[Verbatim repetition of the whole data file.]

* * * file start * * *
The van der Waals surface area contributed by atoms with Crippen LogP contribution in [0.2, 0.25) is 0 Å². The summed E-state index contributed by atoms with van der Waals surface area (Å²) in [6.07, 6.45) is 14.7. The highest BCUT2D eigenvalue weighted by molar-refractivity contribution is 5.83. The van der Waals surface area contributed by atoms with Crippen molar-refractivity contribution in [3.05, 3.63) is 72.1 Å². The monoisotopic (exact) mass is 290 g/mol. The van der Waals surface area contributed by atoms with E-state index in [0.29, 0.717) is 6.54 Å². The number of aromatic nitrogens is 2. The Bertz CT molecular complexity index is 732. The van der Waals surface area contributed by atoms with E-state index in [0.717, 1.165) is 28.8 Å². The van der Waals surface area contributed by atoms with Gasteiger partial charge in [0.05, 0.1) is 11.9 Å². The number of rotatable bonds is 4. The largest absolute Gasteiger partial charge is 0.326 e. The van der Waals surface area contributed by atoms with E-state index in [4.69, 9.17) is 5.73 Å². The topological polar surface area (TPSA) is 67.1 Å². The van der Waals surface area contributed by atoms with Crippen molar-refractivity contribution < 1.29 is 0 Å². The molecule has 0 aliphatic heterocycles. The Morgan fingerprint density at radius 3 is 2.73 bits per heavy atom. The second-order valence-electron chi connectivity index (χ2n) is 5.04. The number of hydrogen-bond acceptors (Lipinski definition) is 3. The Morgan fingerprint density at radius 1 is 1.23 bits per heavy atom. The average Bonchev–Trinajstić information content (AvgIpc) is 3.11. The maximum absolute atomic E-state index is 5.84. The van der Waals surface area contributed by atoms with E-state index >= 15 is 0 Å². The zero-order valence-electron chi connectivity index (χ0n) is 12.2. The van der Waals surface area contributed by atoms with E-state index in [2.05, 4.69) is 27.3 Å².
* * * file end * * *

The van der Waals surface area contributed by atoms with Crippen LogP contribution in [0.2, 0.25) is 0 Å². The summed E-state index contributed by atoms with van der Waals surface area (Å²) in [6.07, 6.45) is 14.7. The highest BCUT2D eigenvalue weighted by molar-refractivity contribution is 5.83. The van der Waals surface area contributed by atoms with Crippen molar-refractivity contribution in [3.05, 3.63) is 72.1 Å². The monoisotopic (exact) mass is 290 g/mol. The van der Waals surface area contributed by atoms with E-state index in [0.29, 0.717) is 6.54 Å². The number of aromatic nitrogens is 2. The Bertz CT molecular complexity index is 732. The van der Waals surface area contributed by atoms with E-state index in [0.717, 1.165) is 28.8 Å². The van der Waals surface area contributed by atoms with Gasteiger partial charge in [0.05, 0.1) is 11.9 Å². The number of rotatable bonds is 4. The largest absolute Gasteiger partial charge is 0.326 e. The van der Waals surface area contributed by atoms with E-state index in [4.69, 9.17) is 5.73 Å². The topological polar surface area (TPSA) is 67.1 Å². The van der Waals surface area contributed by atoms with Crippen molar-refractivity contribution < 1.29 is 0 Å². The molecule has 0 aliphatic heterocycles. The Morgan fingerprint density at radius 3 is 2.73 bits per heavy atom. The second-order valence-electron chi connectivity index (χ2n) is 5.04. The number of hydrogen-bond acceptors (Lipinski definition) is 3. The Morgan fingerprint density at radius 1 is 1.23 bits per heavy atom. The average Bonchev–Trinajstić information content (AvgIpc) is 3.11. The maximum absolute atomic E-state index is 5.84. The van der Waals surface area contributed by atoms with E-state index >= 15 is 0 Å². The zero-order valence-electron chi connectivity index (χ0n) is 12.2. The van der Waals surface area contributed by atoms with E-state index in [2.05, 4.69) is 27.3 Å².